eSports iQ #97: Industry 360

March 22, 2017

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Below is a comprehensive look at various issues, trends, and developments across the global esports landscape. The objective is a 360-degree view of the rapidly evolving competitive video game industry.

Events

  • The newly launched Millennial Esports arena will be home to a $10,000 EA Sports-sanctioned Madden NFL tournament, March 25 – 26. A consistent flow of on premise Madden events will bode well should Las Vegas entice the NFL’s Raiders from Oakland. Legal betting on Madden matches – pending a gaming license – would also have strong appeal for local football fans, both gamers and non-gamers alike.
  • Ralf Reichert – CEO of ESL – details keys to success for esports events in a recent Alistdaily interview. Reichert’s input on gaming events is especially telling: “It’s not as easy as shouting and everyone comes. It’s really a give and take of the value you create, and then the bigger draw it gets,” Currently, major esports events are best suited to global, destination-style experiences – not weekly, regional occurrences. This is a major difference which will characterize investment by cities and sports teams.
  • Valve announced that its premier DOTA 2 esports event – The International – will return to Seattle, WA despite risks posed by President Donald Trump’s current travel bans. An invite to the International is worth a lot – the winner of 2016’s iteration took home $9.1 Million. With so much money on the line, and increased hurdles for getting a visa from certain countries, Valve must provide far more clarity into team rankings for International qualification.

Marketing & Sponsorship

Cassandra Marshall at PCGamer suggests that pro League of Legends is suffering from a drought of “star power.” However, this perspective overlooks a crucial point: Stars are born from narrative. It’s not just natural charisma and/or force of personality. Actually, the cliché of a “hero’s journey” is essential to building recognizable stars.

Image courtesy of Riot Games via PCGamer

Traditional sport has mastered the art of marketing players – and their stories – as a tactic for engaging audiences. After all, fans follow players (and teams) in which they are emotionally invested. And yes, players create the moments that enrapture and inspire, but they can’t write their own stories.

It’s easy to assume that esports organizations can/will fill this gap. However, brands and media are ideal partners for capturing the stories that stoke emotion and capture the imagination of fans. Ultimately, the onus falls on LCS power brokers to enable these partnerships at the league-level.

Leagues & Teams

Esports commentator and host of Turner’s ELeague, Richard Lewis, recently went on record about the World Esports Association (WESA). In the interview he outlines how WESA has been “fairly toothless,” when it comes to eliminating multiple team ownership among member organizations. WESA did pass a prohibition on multiple team ownership – giving teams 18 to 24 months to divest interests in more than one team. Still, without external insight there’s no guarantee regulations are enforced.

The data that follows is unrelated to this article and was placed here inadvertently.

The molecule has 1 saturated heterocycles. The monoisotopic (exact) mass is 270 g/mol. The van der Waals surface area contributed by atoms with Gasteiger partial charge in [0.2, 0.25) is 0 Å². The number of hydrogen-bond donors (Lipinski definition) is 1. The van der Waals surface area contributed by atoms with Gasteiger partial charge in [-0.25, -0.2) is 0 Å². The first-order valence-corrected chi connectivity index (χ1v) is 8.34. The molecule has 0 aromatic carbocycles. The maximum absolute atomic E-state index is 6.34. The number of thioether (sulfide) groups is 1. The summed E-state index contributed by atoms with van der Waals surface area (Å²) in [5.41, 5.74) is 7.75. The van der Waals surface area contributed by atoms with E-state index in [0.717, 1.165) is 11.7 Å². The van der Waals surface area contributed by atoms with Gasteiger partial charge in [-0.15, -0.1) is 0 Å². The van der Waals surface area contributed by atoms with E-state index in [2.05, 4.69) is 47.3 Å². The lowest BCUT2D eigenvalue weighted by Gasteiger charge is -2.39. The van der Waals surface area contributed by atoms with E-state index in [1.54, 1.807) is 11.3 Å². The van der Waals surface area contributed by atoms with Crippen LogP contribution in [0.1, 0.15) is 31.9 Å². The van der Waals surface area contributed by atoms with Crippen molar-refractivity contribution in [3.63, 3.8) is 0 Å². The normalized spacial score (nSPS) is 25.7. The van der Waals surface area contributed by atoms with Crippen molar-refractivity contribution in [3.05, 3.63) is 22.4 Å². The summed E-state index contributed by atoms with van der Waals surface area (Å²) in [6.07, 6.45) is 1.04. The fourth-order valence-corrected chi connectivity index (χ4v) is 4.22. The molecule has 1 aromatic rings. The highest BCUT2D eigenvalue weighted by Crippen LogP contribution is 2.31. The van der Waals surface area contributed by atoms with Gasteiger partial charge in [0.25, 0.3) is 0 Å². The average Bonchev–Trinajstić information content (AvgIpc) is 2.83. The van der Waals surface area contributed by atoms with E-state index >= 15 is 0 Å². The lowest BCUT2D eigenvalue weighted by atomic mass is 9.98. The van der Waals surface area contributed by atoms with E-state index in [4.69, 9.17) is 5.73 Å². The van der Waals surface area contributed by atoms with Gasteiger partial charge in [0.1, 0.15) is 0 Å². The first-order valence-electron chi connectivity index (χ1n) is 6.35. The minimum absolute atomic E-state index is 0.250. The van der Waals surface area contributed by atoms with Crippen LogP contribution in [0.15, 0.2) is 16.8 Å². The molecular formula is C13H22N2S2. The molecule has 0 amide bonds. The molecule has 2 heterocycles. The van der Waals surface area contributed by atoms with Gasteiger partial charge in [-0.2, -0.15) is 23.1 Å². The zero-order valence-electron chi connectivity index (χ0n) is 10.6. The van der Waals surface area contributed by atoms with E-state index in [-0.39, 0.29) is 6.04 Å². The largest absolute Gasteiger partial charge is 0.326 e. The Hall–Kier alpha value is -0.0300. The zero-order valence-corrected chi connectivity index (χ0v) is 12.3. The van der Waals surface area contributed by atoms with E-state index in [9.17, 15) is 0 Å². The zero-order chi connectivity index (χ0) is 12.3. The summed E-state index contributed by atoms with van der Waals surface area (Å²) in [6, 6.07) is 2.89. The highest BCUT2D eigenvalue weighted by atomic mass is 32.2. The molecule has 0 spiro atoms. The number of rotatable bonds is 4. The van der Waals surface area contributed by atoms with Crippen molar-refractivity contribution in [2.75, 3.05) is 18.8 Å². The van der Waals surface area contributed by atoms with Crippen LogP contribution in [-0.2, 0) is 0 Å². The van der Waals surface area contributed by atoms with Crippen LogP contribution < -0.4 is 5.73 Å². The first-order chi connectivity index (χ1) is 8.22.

Mr. Lewis also details the conflict of interest that plagues the newly formed Esports Integrity Coalition (ESIC) saying, “while I will still support and champion ESIC, we know the money that funds them comes from the parent company of ESL, WESA and DreamHack [The Modern Times Group].” The reality is true integrity depends on impartiality. Regardless of noble intentions, ESIC is bound by as much.

Regulation and governance will play a prominent role in ushering esports out of the current “Wild Wild West” era. Yet, the intertwined conflict of interests within organizations like WESA and ESIC highlight low levels of self-sustainability across the scene. Consequently, it might some time before truly effective integrity protection is a reality

Media

YouTube is now home to the FaceIt Esports Championship Series (ECS) which features Valve’s Counter Strike Global Offensive title. The move points to the very early stages of rivalry for esports broadcast rights. Currently, there is a notable shift away from consolidation on Twitch to distribution across varied platforms – YouTube, Facebook, and Twitter. However, a lack of widespread league and tournament exclusivity could reduce the overall value of rights, in the near term.

Image courtesy of FaceIt/ECS via Slingshot Esports

In the meantime, expect platforms to focus on establishing economies of scale for esports and gaming content. For example, Twitter just revealed a live video API that doesn’t require use of the Periscope app. One of the API partners is Make.tv – a live video cloud platform – which already counts ESL as a customer. This could open the door for esports teams to partner with and deliver live content over Twitter in the same way that ESL and Dreamhack are today.

Investments

  • The investment arms race continues for tier 1 esports clubs in North America. Cloud9 closed a Series A funding round led by FunPlus Ventures, with participation from San Francisco Giants outfielder Hunter Pence, Bonfire Studios cofounders Min Kim and Rob Pardo, Hall of Fame San Francisco 49ers QB Joe Montana, and Golden State Warriors co-owner Chamath Palihapitiya. The deal was for an undisclosed sum.
  • Esports betting platform Blinkpool secured a round of VC investment via Velo Partners for $700,000 USD. Founded by two gamers, Blinkpool is designed to provide a betting experience tailored to esports fans and viewers. The platform’s approach is strong – creating features suited for the nuances of individual game communities – but must go live before the market fit is apparent.

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